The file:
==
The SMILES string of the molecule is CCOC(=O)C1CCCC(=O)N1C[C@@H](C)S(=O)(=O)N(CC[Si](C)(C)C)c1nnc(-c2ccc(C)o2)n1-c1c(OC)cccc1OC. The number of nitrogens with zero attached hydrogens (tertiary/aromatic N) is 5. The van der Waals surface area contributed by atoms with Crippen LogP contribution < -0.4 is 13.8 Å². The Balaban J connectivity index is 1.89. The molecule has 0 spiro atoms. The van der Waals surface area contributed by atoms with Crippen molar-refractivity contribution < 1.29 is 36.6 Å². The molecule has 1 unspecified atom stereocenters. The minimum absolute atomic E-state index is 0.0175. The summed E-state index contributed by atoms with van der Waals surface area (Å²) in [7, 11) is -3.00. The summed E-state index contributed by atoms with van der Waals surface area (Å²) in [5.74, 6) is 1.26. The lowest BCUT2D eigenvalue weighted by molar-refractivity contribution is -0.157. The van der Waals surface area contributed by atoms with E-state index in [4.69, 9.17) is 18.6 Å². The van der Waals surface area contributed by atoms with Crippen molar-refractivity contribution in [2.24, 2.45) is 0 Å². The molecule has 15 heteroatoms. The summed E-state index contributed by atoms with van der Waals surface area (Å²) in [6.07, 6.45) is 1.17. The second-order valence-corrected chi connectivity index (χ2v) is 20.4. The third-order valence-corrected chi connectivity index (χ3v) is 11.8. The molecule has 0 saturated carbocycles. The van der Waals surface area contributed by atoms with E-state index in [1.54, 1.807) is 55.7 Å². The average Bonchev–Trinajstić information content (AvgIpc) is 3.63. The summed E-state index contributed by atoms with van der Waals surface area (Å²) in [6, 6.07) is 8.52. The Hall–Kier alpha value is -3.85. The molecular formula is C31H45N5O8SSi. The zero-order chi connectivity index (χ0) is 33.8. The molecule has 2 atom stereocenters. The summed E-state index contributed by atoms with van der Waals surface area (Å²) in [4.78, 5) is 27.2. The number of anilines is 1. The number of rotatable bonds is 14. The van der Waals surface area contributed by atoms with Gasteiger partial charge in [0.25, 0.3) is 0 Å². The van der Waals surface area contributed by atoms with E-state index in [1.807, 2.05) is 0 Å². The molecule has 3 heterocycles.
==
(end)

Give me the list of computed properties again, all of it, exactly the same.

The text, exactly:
The SMILES string of the molecule is CCOC(=O)C1CCCC(=O)N1C[C@@H](C)S(=O)(=O)N(CC[Si](C)(C)C)c1nnc(-c2ccc(C)o2)n1-c1c(OC)cccc1OC. The number of nitrogens with zero attached hydrogens (tertiary/aromatic N) is 5. The van der Waals surface area contributed by atoms with Crippen LogP contribution < -0.4 is 13.8 Å². The Balaban J connectivity index is 1.89. The molecule has 0 spiro atoms. The van der Waals surface area contributed by atoms with Crippen molar-refractivity contribution < 1.29 is 36.6 Å². The molecule has 1 unspecified atom stereocenters. The minimum absolute atomic E-state index is 0.0175. The summed E-state index contributed by atoms with van der Waals surface area (Å²) in [7, 11) is -3.00. The summed E-state index contributed by atoms with van der Waals surface area (Å²) in [5.74, 6) is 1.26. The lowest BCUT2D eigenvalue weighted by molar-refractivity contribution is -0.157. The van der Waals surface area contributed by atoms with E-state index in [4.69, 9.17) is 18.6 Å². The van der Waals surface area contributed by atoms with Crippen molar-refractivity contribution in [2.24, 2.45) is 0 Å². The molecule has 15 heteroatoms. The summed E-state index contributed by atoms with van der Waals surface area (Å²) in [6.07, 6.45) is 1.17. The second-order valence-corrected chi connectivity index (χ2v) is 20.4. The third-order valence-corrected chi connectivity index (χ3v) is 11.8. The molecule has 0 saturated carbocycles. The van der Waals surface area contributed by atoms with E-state index in [1.54, 1.807) is 55.7 Å². The average Bonchev–Trinajstić information content (AvgIpc) is 3.63. The summed E-state index contributed by atoms with van der Waals surface area (Å²) in [6, 6.07) is 8.52. The Hall–Kier alpha value is -3.85. The molecular formula is C31H45N5O8SSi. The zero-order chi connectivity index (χ0) is 33.8. The molecule has 2 atom stereocenters. The summed E-state index contributed by atoms with van der Waals surface area (Å²) in [4.78, 5) is 27.2. The number of anilines is 1. The number of rotatable bonds is 14. The van der Waals surface area contributed by atoms with Gasteiger partial charge in [0.25, 0.3) is 0 Å². The van der Waals surface area contributed by atoms with E-state index in [1.807, 2.05) is 0 Å². The molecule has 3 heterocycles.